Vacuum / Pressure unit conversion DE  EN  FR Keywords www.vacuum-guide.com

 from convert into: atmosphere (atm) bar (b) hectopascal (hPa) kilogram per sq. cm (kgf/cm2) kilogram per sq. meter (kgf/m2) kilopascal (kPa) millibar millimeter of mercury (mmHg) pascal (Pa) pounds per square inch (psi) torr (Torr) atmosphere (atm) bar (b) hectopascal (hPa) kilogram per sq. cm (kgf/cm2) kilogram per sq. meter (kgf/m2) kilopascal (kPa) millibar millimeter of mercury (mmHg) pascal (Pa) pounds per square inch (psi) torr (Torr)

Pascal (Pa)
Pa=N/m² : The Pascal (Pa) is the SI unit, 1 Bar = 10E5.Pa = 101 kPa = 0.1 MPa
A pressure of 1 Pa applied on a surface A=1m² generates a force F=1N (1N=1 kg.m.s-²).

1 Torr = 4/3 mbar, =133.3 Pa

1 standard atmosphere, 1 atm. = 760 Torr = 1013 mbar
1 technical atmosphere, 1 At = 1kp/cm² = 981 mbar

more about vacuum units (Pascal, Bar) in Wikipedia

Relative vacuum in %:
Vac% = (Po-P)/Po
300 mbarA => (1013-300)/1013= 70% vacuum

or P = Po-(Po.V%),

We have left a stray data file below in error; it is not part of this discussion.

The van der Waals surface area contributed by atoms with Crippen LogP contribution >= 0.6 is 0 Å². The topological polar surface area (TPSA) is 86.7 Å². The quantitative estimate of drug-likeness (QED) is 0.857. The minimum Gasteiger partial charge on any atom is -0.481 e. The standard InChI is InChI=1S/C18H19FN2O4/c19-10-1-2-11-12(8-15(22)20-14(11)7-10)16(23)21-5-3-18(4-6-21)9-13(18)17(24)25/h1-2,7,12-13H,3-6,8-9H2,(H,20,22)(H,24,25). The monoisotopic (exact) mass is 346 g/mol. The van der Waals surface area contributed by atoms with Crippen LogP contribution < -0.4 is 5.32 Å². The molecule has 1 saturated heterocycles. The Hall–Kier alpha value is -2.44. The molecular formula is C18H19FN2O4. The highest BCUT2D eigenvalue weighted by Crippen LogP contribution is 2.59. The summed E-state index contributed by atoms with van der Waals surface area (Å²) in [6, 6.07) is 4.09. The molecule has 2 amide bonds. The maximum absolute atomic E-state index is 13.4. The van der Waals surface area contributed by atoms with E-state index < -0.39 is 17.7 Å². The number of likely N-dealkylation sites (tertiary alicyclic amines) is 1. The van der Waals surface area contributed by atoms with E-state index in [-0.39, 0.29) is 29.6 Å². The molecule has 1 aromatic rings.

30% of vacuum in Torr => 760-(760 x 0.3) = 532 Torr

atm. pressure (1 Atm.)
= 1.013 bar = 1013 millibars (mbar)
= 101325 Pascal (Pa) = 101 kPa
= 760 Millimeter Quecksilbersäule (mmHgA) = 760 Torr (1 Torr = 1 mm HgA)
= 29.92 inches of mercury absolute (inHgA),
= 14.7 pounds per square inch absolute (lb/in², PSIA)

Atmospheric pressure is often measured with a mercury barometer, and a height of approximately 760 millimetres (30 in) of mercury is often used to illustrate (and measure) atmospheric pressure. However, since mercury is not a substance that humans commonly come in contact with, water often provides a more intuitive way to visualize the pressure of one atmosphere:

One atmosphere (101 kPa or 14.7 psi) is the amount of pressure that can lift water approximately 10.3 m (34 ft).

10.3 m (34 ft) is also the maximum height to which a column of water can be drawn up by suction with a vacuum.